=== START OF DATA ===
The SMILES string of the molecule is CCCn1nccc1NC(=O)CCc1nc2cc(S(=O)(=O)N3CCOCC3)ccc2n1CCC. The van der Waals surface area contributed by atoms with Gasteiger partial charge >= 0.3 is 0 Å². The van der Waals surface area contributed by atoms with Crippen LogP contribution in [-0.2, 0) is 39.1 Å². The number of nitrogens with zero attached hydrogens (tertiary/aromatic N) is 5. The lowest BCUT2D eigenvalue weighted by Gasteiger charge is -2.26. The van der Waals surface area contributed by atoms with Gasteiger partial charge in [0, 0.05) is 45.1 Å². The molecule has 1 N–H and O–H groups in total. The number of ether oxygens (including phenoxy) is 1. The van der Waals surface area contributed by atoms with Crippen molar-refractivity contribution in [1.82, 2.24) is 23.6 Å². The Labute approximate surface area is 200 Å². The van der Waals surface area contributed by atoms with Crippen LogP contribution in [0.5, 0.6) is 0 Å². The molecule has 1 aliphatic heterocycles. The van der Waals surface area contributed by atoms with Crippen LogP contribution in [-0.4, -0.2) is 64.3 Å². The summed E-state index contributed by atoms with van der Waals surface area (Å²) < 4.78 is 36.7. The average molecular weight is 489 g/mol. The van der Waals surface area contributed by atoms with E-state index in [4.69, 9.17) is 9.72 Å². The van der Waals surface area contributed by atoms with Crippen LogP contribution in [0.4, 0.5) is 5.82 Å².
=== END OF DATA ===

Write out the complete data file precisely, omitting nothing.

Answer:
The SMILES string of the molecule is CCCn1nccc1NC(=O)CCc1nc2cc(S(=O)(=O)N3CCOCC3)ccc2n1CCC. The van der Waals surface area contributed by atoms with Gasteiger partial charge >= 0.3 is 0 Å². The van der Waals surface area contributed by atoms with Crippen LogP contribution in [-0.2, 0) is 39.1 Å². The number of nitrogens with zero attached hydrogens (tertiary/aromatic N) is 5. The lowest BCUT2D eigenvalue weighted by Gasteiger charge is -2.26. The van der Waals surface area contributed by atoms with Gasteiger partial charge in [0, 0.05) is 45.1 Å². The molecule has 1 N–H and O–H groups in total. The number of ether oxygens (including phenoxy) is 1. The van der Waals surface area contributed by atoms with Crippen molar-refractivity contribution in [1.82, 2.24) is 23.6 Å². The Labute approximate surface area is 200 Å². The van der Waals surface area contributed by atoms with Crippen LogP contribution in [0.5, 0.6) is 0 Å². The molecule has 1 aliphatic heterocycles. The van der Waals surface area contributed by atoms with Crippen LogP contribution in [-0.4, -0.2) is 64.3 Å². The summed E-state index contributed by atoms with van der Waals surface area (Å²) < 4.78 is 36.7. The average molecular weight is 489 g/mol. The van der Waals surface area contributed by atoms with E-state index in [4.69, 9.17) is 9.72 Å². The van der Waals surface area contributed by atoms with Crippen LogP contribution in [0.4, 0.5) is 5.82 Å².